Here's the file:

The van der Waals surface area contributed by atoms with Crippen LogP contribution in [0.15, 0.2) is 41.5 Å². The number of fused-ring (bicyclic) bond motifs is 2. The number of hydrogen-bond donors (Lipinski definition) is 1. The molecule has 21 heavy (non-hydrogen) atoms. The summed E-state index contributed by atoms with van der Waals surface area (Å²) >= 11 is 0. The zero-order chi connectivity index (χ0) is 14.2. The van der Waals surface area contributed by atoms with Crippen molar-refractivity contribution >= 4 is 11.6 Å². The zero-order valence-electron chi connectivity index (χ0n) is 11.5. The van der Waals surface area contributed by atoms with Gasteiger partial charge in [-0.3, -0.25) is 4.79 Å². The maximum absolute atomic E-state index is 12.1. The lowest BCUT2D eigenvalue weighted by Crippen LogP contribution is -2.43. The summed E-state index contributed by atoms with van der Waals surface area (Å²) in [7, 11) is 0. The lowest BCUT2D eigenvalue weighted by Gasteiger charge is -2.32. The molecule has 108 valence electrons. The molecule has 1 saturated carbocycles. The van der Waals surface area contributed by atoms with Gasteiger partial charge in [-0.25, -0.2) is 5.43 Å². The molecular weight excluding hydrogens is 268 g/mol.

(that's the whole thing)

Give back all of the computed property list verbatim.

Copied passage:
The van der Waals surface area contributed by atoms with Crippen LogP contribution in [0.15, 0.2) is 41.5 Å². The number of fused-ring (bicyclic) bond motifs is 2. The number of hydrogen-bond donors (Lipinski definition) is 1. The molecule has 21 heavy (non-hydrogen) atoms. The summed E-state index contributed by atoms with van der Waals surface area (Å²) >= 11 is 0. The zero-order chi connectivity index (χ0) is 14.2. The van der Waals surface area contributed by atoms with Crippen molar-refractivity contribution >= 4 is 11.6 Å². The zero-order valence-electron chi connectivity index (χ0n) is 11.5. The van der Waals surface area contributed by atoms with Gasteiger partial charge in [-0.3, -0.25) is 4.79 Å². The maximum absolute atomic E-state index is 12.1. The lowest BCUT2D eigenvalue weighted by Crippen LogP contribution is -2.43. The summed E-state index contributed by atoms with van der Waals surface area (Å²) in [7, 11) is 0. The lowest BCUT2D eigenvalue weighted by Gasteiger charge is -2.32. The molecule has 108 valence electrons. The molecule has 1 saturated carbocycles. The van der Waals surface area contributed by atoms with Gasteiger partial charge in [-0.25, -0.2) is 5.43 Å². The molecular weight excluding hydrogens is 268 g/mol.